By Loraine Ritchey
"What Was I Thinking?" By Loraine Ritchey
Have we gone too far? What makes the competitive parent tick? The following was a letter on one of the many messages boards that relate to dance and in this case Highland Dance. "It has been interesting to read all the discussions about the intensity of competition but it has left me wondering if maybe it has gotten too intense. I can remember when my daughter started to dance it was rare to dance outside your home area, certainly no further than a few hours drive and now it seems that very young children are being encouraged to travel further and further to compete and "be seen". Is it getting out of hand? We all know that highland is more about individual accomplishment than other sports as there is little monetary incentive and certainly little scholarship potential so how has it come to be that children aren't considered "serious" about their dancing if their parents aren't willing for financial, personal or other reasons to travel extensively for competition I really struggle with this dilemma, because like every parent I want my child to reach her full potential but it is hard to justify the expense and time commitment required to compete at a higher level."
Over the Christmas holidays my family and I went to a resort in Michigan, most of the "crew" were moaning and groaning as to the length of the drive. However, to me it was "just another dance lesson". My daughter and I made that drive, all but the last 89 miles, to go to dance lessons on a Sunday. 256 miles one way a two to three hour lesson and back in the car for the 4 and ½ hour drive home again. As our drive progressed and the hours and miles ticked by I asked myself "What was I thinking to have spent 10 hours on the road for a dance lesson?" Yes, I told myself I was giving my daughter the best opportunity by going to a teacher that was knowledgeable not only in Highland but also more importantly to me in the mechanics of the body. I had seen too many injuries and too many hobbling dance teachers with knee and back problems caused through poor training. Still in hindsight I asked myself why would I have spent a small fortune yearly on travel and competitions and outfits and I am certainly not alone, mothers and fathers were giving up time and money that may have been put to better use so their dancer could come home with a trophy! Would it not have been easier instead of asking my child's body to adapt to the art form, which demanded a pointed foot and arch when her feet were apparently not suited for it to find another dance form or sport. And why did none of the previous teachers ever mention that her arch was a problem, I would assume because of their limited knowledge of the body they just got annoyed when she was unable to point that foot to the judges liking. Why did I not say " enough!" after taking her to a specialist because of the shin splints? Instead I looked for a knowledgeable teacher and drove 10 hours when it would have been easier to just stop dancing. What did I think would happen if I didn't sacrifice for my child's interest? Was the world going to stop, would she have been seen as imperfect, a loser, would I?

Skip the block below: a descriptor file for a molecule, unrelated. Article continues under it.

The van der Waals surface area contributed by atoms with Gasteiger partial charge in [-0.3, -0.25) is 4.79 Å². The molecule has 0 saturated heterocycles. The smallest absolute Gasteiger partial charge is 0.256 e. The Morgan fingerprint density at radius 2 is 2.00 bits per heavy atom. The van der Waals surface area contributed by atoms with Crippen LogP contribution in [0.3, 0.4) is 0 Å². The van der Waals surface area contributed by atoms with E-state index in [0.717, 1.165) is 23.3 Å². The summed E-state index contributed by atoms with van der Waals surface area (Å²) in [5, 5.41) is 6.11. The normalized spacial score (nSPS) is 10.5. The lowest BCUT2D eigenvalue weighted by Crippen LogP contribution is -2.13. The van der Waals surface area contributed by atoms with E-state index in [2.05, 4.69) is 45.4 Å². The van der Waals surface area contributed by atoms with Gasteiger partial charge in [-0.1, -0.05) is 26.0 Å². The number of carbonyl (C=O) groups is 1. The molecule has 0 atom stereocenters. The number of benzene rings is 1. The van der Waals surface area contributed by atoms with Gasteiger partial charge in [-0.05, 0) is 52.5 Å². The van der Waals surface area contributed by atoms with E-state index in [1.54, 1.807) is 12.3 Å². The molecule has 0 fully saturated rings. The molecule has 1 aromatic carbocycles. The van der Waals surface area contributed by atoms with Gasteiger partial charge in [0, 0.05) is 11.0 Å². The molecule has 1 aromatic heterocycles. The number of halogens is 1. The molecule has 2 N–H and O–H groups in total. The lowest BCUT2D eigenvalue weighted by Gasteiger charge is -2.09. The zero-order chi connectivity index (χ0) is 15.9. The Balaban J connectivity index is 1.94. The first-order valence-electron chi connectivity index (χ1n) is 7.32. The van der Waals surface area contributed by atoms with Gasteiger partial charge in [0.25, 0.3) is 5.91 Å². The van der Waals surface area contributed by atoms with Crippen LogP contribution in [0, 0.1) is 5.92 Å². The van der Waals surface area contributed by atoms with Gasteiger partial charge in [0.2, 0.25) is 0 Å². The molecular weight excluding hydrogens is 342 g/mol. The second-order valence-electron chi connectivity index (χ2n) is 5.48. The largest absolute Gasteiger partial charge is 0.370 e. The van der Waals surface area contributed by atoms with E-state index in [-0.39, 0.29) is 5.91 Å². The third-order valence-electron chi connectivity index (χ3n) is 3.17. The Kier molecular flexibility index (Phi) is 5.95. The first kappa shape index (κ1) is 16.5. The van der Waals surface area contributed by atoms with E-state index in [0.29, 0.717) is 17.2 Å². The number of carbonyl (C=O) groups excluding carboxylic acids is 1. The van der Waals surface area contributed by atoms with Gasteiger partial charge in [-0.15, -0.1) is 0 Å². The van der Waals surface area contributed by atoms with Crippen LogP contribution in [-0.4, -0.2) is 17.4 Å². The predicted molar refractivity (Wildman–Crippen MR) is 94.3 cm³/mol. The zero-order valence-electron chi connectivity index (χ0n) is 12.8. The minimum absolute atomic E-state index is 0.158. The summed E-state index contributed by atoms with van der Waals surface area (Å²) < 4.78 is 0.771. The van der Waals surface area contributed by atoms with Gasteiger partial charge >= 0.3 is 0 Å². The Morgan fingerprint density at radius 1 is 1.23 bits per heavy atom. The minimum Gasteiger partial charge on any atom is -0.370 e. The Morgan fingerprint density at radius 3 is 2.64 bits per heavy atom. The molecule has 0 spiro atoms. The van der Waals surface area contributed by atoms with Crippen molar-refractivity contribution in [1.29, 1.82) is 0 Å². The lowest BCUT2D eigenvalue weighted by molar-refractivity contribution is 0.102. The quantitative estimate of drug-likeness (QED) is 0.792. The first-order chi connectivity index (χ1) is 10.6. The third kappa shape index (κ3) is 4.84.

Our child doesn't beg to sit for hours in a car, to be woken up change into the outfit, warm up to dance in front of a few judges and a usually unappreciative audience? Is there great notoriety, fame, and money? No! We parents are initially the ones who decide to put our children into an art form or sport. Do we decide on Highland, as "we want them to experience the culture, share the memories Yes, there is that aspect but in all honesty it would have been cheaper to take the whole family to Scotland every year for a holiday and experience the culture first hand.
Dance books will say it is for the culture, lifelong friendships not necessarily the trophies (which usually end up in a box in an attic). However you can form lifelong friendships without Highland in the equation. Lets face it is the "competitive parent" that enables the competitor, that finances, chauffeurs and decides how much effort the family will expend on an art form or sport. So why do we do it? Yes of course there is small group who have had mothers and grandmothers who have been Highland dancers and teachers so it has become a family business. The Scots who immigrated to North America, whose life revolves around "Scottish life" maybe it eases the homesickness and gives one a sense of belonging.